Because all three of us have a background in competing, instructing and coaching skiing, as well as running the ski school, we had a really strong network of friends who were already instructors on an international level. They helped us attract our first 20 or so instructors on the platform, and then we were able to proactively recruit more through direct and digital marketing.   

Before long, word of mouth took over, and we’ve now built a community of more than 1,200 passionate and talented independent ski and snowboard instructors and that continues to grow. 


The coronavirus pandemic has had a massive impact on international travel and the tourism industry, how did it affect Maison Sport? 

Like all businesses in the travel market, the pandemic has thrown some serious challenges our way, with ski resorts across the world closed and travel off limits.  

Olly, Aaron and I have tried to maintain our steely focus on raising enough investment for our next growth phase and we’ve had to be totally committed and confident in our vision. I certainly think the dedication, persistence, and resilience we all had to adopt as professional athletes from a young age has helped us push through challenging times.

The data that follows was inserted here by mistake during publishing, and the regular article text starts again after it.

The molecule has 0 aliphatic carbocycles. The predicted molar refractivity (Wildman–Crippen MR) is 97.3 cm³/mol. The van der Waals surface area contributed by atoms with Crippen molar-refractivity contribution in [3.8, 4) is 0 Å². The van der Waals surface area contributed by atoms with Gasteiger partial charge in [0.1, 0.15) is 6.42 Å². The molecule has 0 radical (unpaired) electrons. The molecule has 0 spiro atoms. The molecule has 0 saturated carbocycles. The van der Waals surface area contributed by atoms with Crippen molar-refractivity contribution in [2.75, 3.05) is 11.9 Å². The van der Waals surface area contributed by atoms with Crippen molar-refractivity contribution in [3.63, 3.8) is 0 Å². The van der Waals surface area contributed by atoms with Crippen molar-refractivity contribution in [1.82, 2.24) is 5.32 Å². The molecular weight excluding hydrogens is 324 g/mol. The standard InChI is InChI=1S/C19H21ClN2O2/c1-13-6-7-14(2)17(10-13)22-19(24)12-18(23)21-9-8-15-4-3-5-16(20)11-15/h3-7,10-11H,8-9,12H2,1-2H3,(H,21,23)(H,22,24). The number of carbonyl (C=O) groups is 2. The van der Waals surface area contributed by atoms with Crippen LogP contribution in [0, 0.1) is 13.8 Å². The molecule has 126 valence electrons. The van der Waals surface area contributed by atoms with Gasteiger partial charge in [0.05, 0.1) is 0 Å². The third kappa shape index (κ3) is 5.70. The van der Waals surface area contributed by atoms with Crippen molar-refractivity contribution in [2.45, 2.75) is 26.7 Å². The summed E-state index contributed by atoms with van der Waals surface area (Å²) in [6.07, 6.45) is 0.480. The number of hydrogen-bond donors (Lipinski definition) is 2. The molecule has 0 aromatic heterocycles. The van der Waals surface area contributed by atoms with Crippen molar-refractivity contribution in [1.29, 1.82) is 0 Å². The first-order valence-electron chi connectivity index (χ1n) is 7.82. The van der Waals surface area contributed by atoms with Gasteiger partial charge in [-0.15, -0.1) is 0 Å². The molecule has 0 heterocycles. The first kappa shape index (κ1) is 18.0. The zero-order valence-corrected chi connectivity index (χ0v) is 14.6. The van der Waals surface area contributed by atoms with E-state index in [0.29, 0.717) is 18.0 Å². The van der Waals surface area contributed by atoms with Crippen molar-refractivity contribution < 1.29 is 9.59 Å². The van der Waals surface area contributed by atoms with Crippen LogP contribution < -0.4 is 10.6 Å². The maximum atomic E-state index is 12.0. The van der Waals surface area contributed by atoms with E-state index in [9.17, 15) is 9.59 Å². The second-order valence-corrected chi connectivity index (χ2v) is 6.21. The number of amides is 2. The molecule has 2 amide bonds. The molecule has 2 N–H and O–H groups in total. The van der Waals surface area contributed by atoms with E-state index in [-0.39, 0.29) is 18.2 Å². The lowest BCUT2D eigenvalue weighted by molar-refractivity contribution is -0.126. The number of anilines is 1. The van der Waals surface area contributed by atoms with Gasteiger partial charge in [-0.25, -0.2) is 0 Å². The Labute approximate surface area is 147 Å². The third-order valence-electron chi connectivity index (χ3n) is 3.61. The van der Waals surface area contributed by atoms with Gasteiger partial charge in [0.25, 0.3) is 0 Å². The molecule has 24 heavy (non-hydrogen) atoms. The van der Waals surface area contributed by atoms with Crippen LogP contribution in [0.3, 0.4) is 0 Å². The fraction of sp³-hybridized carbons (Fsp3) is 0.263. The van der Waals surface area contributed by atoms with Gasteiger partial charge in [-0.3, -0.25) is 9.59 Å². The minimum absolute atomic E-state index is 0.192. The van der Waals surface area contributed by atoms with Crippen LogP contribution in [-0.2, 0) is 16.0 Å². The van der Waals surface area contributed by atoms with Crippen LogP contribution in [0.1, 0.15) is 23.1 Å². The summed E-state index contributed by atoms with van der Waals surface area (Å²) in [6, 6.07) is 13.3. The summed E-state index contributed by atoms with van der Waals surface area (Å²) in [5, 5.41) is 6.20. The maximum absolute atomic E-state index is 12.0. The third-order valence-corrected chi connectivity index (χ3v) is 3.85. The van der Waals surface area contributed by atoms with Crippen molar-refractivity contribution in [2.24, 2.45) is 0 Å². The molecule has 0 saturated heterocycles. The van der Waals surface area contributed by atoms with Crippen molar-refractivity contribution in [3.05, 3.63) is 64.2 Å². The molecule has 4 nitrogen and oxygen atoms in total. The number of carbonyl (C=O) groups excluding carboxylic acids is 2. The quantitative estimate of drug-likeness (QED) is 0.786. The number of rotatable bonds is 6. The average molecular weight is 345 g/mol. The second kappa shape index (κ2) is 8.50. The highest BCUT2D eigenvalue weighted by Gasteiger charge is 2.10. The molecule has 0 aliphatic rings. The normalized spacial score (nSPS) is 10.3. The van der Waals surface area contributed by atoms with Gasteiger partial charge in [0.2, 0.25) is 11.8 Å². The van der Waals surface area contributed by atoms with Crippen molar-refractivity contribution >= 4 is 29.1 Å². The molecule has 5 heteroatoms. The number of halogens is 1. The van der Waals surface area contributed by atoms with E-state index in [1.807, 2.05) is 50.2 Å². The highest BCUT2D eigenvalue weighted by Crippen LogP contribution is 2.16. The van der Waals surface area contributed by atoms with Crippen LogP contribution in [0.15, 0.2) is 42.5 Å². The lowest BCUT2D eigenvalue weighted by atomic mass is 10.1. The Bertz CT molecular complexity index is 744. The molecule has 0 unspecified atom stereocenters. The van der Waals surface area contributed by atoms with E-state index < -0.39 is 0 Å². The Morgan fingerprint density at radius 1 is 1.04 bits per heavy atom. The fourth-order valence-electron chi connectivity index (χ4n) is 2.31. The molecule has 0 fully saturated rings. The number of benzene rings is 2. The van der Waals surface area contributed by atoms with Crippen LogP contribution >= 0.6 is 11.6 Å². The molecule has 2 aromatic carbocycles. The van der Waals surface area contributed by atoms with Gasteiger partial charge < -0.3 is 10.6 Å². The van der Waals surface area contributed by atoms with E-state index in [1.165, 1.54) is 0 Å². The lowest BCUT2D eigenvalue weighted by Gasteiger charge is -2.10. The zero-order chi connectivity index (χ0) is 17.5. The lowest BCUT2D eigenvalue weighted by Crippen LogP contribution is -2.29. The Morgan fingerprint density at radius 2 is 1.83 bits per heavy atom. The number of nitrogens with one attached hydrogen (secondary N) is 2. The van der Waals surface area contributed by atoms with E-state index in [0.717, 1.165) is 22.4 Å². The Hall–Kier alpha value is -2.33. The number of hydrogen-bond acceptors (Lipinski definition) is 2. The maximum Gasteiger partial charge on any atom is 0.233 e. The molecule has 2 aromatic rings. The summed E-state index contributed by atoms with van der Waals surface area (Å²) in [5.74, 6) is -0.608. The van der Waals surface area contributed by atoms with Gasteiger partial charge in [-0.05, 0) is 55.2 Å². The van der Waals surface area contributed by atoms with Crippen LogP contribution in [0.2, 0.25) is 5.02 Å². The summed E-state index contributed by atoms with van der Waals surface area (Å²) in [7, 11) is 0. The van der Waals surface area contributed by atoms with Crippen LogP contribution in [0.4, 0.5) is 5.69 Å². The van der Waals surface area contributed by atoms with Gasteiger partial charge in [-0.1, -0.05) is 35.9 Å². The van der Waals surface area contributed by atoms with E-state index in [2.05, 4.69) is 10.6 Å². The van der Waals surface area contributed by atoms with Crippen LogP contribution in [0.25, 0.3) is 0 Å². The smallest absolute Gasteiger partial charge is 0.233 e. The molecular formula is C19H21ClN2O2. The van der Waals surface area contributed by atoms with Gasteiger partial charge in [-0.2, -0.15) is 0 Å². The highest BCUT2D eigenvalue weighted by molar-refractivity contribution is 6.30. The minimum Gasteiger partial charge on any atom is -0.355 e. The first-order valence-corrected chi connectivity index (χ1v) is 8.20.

Maison Sport recently completed a significant funding round, what was the fundraising experience like for you? 

We started the business in 2016 and fairly early on, we raised funds in three angel funding rounds, to allow us to launch our concept and begin early growth. 

Early funding allowed us to attract some of the best tech talent. This has ensured innovation remains at the forefront of the business and that the user experience for both our customers and instructors is accessible, fast and seamless. This has been key for our successful growth.